Nortel, the bankrupt Canadian telecom company, came closer to disappearing this past week with the sale of 6000 patents to the consortium that includes Apple, EMC, Ericsson, Microsoft, RIM, and Sony. This consortium had a lot of money ($100 billion in cash) to throw at the auction. But Bob Cringely (Cringely on Technology) feels that the consortium felt this was a must-win situation, at any price.
After withdrawing his firm from bidding after the initial round, RPX Chief John Amster also agreed. ‘It’s clear this was something big companies with humongous balance sheets had decided was strategic for them,” he said.
Google was a losing bidder here, even though they have less IP in the mobile and telecom field and probably need this IP more than their other competitors. While the consortium’s win can be perceived as a death knell for Google’s Android, IPVW strongly agrees with Cringely—Google has the inevitable anti-trust lawsuit, and other routes, to delay and defer restrictions on their growth in this market.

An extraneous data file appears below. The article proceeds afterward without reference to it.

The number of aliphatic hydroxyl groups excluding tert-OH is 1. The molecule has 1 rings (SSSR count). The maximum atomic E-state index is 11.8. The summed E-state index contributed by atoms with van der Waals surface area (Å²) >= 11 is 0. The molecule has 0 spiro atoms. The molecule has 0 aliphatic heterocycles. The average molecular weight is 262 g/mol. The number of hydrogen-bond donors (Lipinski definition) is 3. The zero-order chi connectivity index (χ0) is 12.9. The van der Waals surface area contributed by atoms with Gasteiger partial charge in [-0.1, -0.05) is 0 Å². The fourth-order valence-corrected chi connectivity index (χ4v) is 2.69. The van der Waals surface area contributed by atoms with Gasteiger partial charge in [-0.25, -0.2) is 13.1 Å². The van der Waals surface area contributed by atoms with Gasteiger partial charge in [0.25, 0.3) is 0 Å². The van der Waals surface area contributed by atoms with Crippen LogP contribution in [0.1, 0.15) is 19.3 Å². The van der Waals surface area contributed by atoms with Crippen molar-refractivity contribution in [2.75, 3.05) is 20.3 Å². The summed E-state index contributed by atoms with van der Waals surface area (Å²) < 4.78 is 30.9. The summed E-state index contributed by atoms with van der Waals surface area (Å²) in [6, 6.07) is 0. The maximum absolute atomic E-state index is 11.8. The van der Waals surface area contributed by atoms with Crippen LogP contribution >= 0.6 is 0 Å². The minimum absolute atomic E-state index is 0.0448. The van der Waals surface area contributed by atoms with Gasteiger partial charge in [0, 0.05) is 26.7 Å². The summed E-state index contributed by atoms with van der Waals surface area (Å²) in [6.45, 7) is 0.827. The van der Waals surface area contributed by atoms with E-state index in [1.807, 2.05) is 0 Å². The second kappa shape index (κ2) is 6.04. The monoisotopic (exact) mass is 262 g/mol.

Cringely also alerts IPVW readers to a story that has yet to be told: how will the IP spoils from the patent auction be divided. He’s got a good point—the benefits of “sharing” this IP vary by participant and likely mean:
- Some consortium members will surely get patents
- some royalties
- others freedom from having to pay royalties
- some get tax breaks from their investment in the consortium
- some get extra protection from Android
- some strengthen their partnerships with other members of the consortium
—all creating different opportunities, competitive threats, and perhaps future lawsuits. In other words, Nortel’s IP, at least, will live on long after the company is a footnote to business history.